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The Spokesman-Review Newspaper
Spokane, Washington  Est. May 19, 1883

Liberty Lake residents can enjoy two firework shows to celebrate the Fourth of July

Jodi and Jeff O’Shea stand Monday on the platform that will stage a Fourth of July fireworks display on Liberty Lake. They have been in charge of the fireworks over the lake since 2020.  (Kathy Plonka/The Spokesman-Review)

From some spots in Liberty Lake, residents can view not one but two firework shows on the Fourth of July.

The city of Liberty Lake sponsors one display that launches from between its baseball fields and Liberty Lake Elementary school. The other celebration, “The Liberty Lake Over the Water Fireworks Show Spectacular,” involves pyrotechnics that are launched from the lake. It is paid for by community donations.

The annual show run by the city is “one of our most well-attended events,” said Jen Camp, Liberty Lake’s operations and maintenance director. The city teams with the Liberty Lake Kiwanis club to offer concessions at Pavilion Park. Live music will be performed from 7 p.m. to 10 p.m. by Spokane band Too Slim and the Taildraggers.

Molly Britt is a Post Falls resident who drives to attend the City of Liberty Lake show at Pavilion Park. Britt said she appreciates the simplicity of the display.

“It’s amazing but gets straight to the point,” Britt said.

There is rich history surrounding fireworks launched from Liberty Lake. As early as the 1910s, Independence Day was a special event for the resorts on the water, and Spokane residents would come to relax and watch the display. The largest known crowd was in July 1924, when 1,400 people came to celebrate.

Liberty Lake fireworks have been shot off irregularly since then. But for the past three years, they have been brought back in full force by Liberty Lake resident Jeff O’Shea and his wife, Jodi.

“The first year I ran the show, it was like using a parachute without knowing if it would work,” O’Shea said.

During his first year, O’Shea used an old log raft. It became swamped with water in the middle of the display. Nothing was damaged, but to avoid repeating this incident, the team behind Water Spectacular has now transitioned to a floating dock that serves as a barge.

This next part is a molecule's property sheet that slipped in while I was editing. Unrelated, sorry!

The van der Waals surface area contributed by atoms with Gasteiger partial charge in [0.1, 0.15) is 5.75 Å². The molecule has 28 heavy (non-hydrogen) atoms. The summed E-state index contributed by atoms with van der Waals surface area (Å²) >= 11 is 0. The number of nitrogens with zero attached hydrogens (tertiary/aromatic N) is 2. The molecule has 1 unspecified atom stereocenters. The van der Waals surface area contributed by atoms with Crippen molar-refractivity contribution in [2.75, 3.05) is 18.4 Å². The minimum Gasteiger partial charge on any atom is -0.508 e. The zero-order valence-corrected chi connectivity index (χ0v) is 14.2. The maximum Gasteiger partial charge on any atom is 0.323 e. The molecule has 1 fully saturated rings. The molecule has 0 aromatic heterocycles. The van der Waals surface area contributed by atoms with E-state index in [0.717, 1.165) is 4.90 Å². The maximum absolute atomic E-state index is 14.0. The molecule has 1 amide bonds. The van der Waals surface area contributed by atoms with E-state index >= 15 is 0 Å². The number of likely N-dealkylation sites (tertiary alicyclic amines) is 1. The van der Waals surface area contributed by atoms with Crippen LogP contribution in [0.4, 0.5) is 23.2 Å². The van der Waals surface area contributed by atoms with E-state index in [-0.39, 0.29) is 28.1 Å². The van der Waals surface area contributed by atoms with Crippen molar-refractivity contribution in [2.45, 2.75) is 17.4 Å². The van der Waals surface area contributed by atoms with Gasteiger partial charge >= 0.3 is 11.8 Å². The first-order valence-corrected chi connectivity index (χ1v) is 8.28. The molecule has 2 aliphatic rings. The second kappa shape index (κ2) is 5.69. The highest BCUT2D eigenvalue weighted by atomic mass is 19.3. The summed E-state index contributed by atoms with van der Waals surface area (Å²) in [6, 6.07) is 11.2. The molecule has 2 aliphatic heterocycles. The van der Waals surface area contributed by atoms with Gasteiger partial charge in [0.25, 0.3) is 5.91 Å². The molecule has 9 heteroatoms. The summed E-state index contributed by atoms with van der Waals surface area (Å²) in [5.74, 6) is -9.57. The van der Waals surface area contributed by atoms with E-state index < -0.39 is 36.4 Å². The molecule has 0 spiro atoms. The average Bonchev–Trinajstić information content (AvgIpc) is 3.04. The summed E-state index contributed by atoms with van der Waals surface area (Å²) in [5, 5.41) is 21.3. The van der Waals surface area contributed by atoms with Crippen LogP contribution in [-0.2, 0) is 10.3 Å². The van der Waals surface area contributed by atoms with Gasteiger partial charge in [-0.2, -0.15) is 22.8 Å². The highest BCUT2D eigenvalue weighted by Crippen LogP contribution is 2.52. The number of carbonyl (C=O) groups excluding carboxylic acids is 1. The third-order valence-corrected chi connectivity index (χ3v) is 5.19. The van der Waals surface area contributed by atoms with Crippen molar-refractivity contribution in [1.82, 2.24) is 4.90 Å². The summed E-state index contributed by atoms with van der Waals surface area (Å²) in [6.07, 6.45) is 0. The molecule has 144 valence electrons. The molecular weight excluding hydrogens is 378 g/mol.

This new barge is much more stable and coated with plywood to prevent water from getting to the mortars. Organizers plan to load the barge with fireworks on Tuesday and push it out into the water.

“This year, we are pulling it to the center of the lake,” O’Shea said.

Last year, people as far as Otis Orchards could see the show. This July, O’Shea hopes to extend visibility even farther.

“This year is going to be our best ever,” said O’Shea. “The weather’s going to be awesome, and there’s a lot more confidence with the barge.”

While the city sponsors the park show, the lake show is 100% community-funded. To raise money, organizers hold an online fundraising campaign and post signs around Liberty Lake.

“I don’t know of another show like that,” O’Shea said. “It costs a lot of money.”

The Liberty Lake Over the Water Fireworks Show Spectacular will be visible from Liberty Lake County Park, Liberty Lake Boat Launch and Pavillion Park.

“The fireworks show really defines Liberty Lake, and it’s up to us to re-create it,” O’Shea said.

Steve Underwood, of Rocketman Pyrotechnics, is in charge of setting off the fireworks. Close to 1,000 are launched.

“Most of my stuff’s big,” Underwood said. “We try to change it up every year.”

Underwood has been specializing in fireworks since 1986 and does shows from Wenatchee to Missoula. His team is running 23 different displays this week, but Underwood said he enjoys the unique nature of the lake show.

“It’s definitely challenging,” Underwood said.

Cannon Parsons, a 16-year-old who recently moved to Liberty Lake from Rathdrum, was excited about the two separate shows, he said, because it will allow everyone a better experience.

“It will be cool to be able to see both at the same time, and hopefully there will be no overcrowding,” Parsons said.

Paige Van Buren's reporting is part of the Teen Journalism Institute, funded by Bank of America with support from the Innovia Foundation.